The chairman of Saudi National Bank, which was the main shareholder of troubled lender Credit Suisse before its buyout this month, has resigned, a statement said on Monday.
The Saudi bank’s board of directors “accepted the resignation” of Ammar AlKhudairy “due to personal reasons”, said the statement published on the Saudi stock exchange.
Credit Suisse’s shares plummeted on March 15 after AlKhudairy said the Saudi bank would not raise its stake from 9.8 per cent due to regulatory constraints.
The following day, Credit Suisse rallied on the stock market after grabbing a $54 billion central bank lifeline in a bid to restore investor confidence.
But fears about the health of the broader financial sector led to its takeover by domestic rival UBS on March 19.
In the aftermath of his comments, AlKhudairy tried to minimise what he described as a “panic”.
“If you look at how the entire banking sector has dropped, unfortunately, a lot of people were just looking for excuses,” he told CNBC television.
“It’s panic, a little bit of panic. I believe completely unwarranted, whether it be for Credit Suisse or for the entire market.”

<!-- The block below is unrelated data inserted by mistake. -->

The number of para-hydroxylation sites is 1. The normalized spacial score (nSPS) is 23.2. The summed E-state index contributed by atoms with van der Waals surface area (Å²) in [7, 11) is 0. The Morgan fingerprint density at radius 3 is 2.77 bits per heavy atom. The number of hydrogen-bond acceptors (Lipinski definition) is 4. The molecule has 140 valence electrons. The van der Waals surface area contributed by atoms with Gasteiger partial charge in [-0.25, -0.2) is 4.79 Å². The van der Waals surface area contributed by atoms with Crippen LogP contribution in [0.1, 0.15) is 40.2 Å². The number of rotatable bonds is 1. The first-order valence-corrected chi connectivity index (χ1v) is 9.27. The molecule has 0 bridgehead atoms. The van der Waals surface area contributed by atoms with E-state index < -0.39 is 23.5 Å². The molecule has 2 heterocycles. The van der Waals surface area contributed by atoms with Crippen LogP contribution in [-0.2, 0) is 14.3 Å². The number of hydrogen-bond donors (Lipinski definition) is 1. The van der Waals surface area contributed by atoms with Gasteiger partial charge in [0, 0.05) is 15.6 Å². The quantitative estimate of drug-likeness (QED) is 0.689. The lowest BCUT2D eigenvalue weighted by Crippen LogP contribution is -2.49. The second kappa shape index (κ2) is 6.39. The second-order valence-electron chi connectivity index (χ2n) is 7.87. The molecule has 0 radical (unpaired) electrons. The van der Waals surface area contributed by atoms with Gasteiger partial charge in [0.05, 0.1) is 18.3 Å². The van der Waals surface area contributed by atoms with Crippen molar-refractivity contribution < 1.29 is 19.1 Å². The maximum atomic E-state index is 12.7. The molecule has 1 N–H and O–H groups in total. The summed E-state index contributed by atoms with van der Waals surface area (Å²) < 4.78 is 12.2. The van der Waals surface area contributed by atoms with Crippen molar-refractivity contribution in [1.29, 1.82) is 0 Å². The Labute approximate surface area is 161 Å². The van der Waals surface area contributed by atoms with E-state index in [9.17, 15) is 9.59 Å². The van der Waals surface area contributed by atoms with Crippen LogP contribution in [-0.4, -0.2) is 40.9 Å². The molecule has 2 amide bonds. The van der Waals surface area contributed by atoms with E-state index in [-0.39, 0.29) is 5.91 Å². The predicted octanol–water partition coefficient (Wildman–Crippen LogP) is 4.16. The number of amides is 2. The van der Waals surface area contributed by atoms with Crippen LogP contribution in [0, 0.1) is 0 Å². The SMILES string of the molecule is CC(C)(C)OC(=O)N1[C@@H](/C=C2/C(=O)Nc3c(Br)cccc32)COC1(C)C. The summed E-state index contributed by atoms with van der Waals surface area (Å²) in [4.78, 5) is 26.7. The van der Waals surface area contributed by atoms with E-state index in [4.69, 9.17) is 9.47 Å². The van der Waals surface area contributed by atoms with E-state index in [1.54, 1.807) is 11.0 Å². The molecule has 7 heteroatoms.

The Wall Street Journal reported last week that Saudi National Bank’s $1.5 billion investment in Credit Suisse was made at the behest of the kingdom’s de facto ruler, Mohammed bin Salman.
It said that some officials at the Saudi sovereign wealth fund thought the move “was too risky... raising legal issues and the potential for large future losses”.
In an interview with AFP following AlKhudairy’s comments, Saudi Finance Minister Mohammed al-Jadaan did not comment on specific financial institutions but said “multiple failures” including on the regulatory front had fuelled troubles in the banking sector -- “whether it is supervisory, whether it is management, whether it is concentration, whether it is mismatch of asset liability”.
He added that he did not believe those risks applied to Saudi Arabia.
“Just focusing on Saudi, you will go back to history, and you will hear a lot of comments that the two regulators in Saudi Arabia are quite conservative. And that’s what we then benefit from in a situation of distress,” he said.
A media report on Sunday said the Swiss financial regulator Finma was probing how to hold bosses at Credit Suisse to account following its emergency takeover by UBS.
“We are not a penal authority but we are exploring the corresponding possibilities,” Finma chair Marlene Amstad was quoted as saying in an interview with NZZ am Sonntag weekly.
Saeed Mohammed Al Ghamdi, who had been serving as Saudi National Bank’s CEO, will replace AlKhudairy as chair, Monday’s statement said.
Talal Ahmed Al Khereiji has been appointed acting CEO, it said.